Recent accomplishments of CDFW's scientific community
Beneath the waters off the California coast are vast forests that are home to an astounding variety of animals. Their sunlit canopies can soar 150 feet from the ocean’s floor. But instead of trees, these forests are made of kelp.
Worldwide, kelp is used in a host of everyday products like toothpaste, pudding, ice cream and even pharmaceuticals. Although kelp is valuable to humans, it is critical to sustaining life for many ocean-dwelling wildlife species ranging from microscopic plankton to sea otters, pelagic birds and predatory fishes. When a kelp forest is depleted, the entire underwater ecosystem can be thrown out of balance. This is why CDFW scientists are tracking and studying the amount of kelp growing in coastal waters.
In 1989, CDFW marine biologists began using aerial surveys to monitor the size of the kelp forests off of California’s coast. A second survey was conducted a decade later, and since 2002, CDFW has made an effort to conduct these surveys annually (although budget issues sometimes require skipping a year).
The surveys are conducted along the entire coastline and offshore of the Channel Islands. CDFW conducted the earliest surveys on its own, but now contracts out for this work. The contractor uses an aircraft with a specialized camera system that picks up the infrared image of the kelp. Those images become Geographic Information System (GIS) shapefiles that capture a snapshot of what the kelp canopy looks like on a given day. The images enable the viewer to see and compare the spatial area of a specific kelp forest over time.
A graph depicting CDFW’s historic aerial kelp survey data is located on the Kelp and Other Marine Algae webpage.
CDFW’s most recent (2016) kelp survey includes the following findings:
Rebecca Flores Miller, a marine environmental scientist with CDFW’s Marine Region office in Monterey, was the coordinator for the 2016 kelp survey.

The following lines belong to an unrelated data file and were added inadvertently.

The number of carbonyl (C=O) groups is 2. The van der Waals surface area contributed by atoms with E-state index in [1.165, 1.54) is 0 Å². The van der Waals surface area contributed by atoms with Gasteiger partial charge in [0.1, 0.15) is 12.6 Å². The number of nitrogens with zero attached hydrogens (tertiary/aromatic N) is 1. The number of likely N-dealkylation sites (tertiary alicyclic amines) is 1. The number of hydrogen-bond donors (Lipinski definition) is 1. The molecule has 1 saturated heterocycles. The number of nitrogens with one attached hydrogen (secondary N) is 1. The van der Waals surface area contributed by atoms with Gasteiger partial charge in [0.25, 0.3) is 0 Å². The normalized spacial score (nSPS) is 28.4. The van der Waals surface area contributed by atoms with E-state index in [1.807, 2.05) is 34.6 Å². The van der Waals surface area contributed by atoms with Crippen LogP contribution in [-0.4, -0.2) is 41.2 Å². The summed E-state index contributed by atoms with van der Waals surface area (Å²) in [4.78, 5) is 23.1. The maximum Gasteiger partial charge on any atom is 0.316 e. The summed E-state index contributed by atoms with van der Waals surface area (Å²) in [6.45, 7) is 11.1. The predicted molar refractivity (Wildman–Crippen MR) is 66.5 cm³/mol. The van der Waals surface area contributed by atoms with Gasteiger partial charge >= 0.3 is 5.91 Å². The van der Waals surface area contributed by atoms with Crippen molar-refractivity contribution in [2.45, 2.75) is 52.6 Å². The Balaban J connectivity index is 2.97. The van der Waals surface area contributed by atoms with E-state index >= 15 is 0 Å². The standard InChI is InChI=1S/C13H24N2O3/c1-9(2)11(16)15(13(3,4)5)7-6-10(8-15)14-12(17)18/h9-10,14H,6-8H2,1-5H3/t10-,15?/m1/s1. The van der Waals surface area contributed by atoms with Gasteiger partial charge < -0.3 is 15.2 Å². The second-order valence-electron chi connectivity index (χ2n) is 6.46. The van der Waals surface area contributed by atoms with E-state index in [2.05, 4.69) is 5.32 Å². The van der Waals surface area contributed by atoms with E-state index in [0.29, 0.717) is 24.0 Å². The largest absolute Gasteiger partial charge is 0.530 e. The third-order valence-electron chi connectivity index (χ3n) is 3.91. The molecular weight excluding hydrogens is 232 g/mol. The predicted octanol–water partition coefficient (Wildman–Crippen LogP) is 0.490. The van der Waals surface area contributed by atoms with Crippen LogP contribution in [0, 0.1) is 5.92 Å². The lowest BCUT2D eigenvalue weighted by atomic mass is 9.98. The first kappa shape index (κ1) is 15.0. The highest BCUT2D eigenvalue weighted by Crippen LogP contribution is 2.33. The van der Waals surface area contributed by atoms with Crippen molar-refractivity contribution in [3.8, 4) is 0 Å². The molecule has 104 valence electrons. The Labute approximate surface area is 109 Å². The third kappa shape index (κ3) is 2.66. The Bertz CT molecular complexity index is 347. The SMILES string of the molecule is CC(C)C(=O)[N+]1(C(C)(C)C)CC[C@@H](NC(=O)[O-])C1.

“Kelp does fluctuate normally, anyway … there is a seasonality with it,” she explains. “However, during El Nino and warm water conditions as we’ve had in the recent past, the canopy doesn’t grow as well.”
Coastal development can also negatively affect the kelp canopy, as it sometimes leads to pollution, increased turbidity (which reduces the light needed for photosynthesis) and siltation (which can hinder growth or bury young kelp). An increase in urchin populations can also have a dramatic impact on kelp, and recently, a wasting disease decreased the numbers of sea stars (a predator of urchins) statewide.
“All of these things are connected within the ecosystem,” Flores Miller says.
Kelp survey data is available to anyone who is interested – members of the general public, other governmental agencies, universities and researchers.
The dataset has many uses, both within and outside of CDFW. It is used during the review process for commercial kelp bed lease requests. It has been a critical piece of the Marine Protected Area planning process. It has been used to help predict the abundance of many kelp forest-dependent species valued by humans, such as abalone. And it has helped scientists understand issues such as the recent abalone die-off in northern California.
CDFW Photos: giant kelp and bull kelp (by Rebecca Flores Miller), and image of kelp forest near Cambria taken during the 2016 aerial kelp survey.
Fate has not been kind to the San Joaquin kit fox (Vulpes macrotis mutica).
Shrinking habitat caused by urbanization and agricultural expansion landed this Central Valley native on the federal Endangered Species List decades ago. California’s total population of San Joaquin kit foxes may now be down to a few thousand animals. To make matters worse, its favorite food, the kangaroo rat, is likewise endangered as the desert habitat it prefers continues to disappear.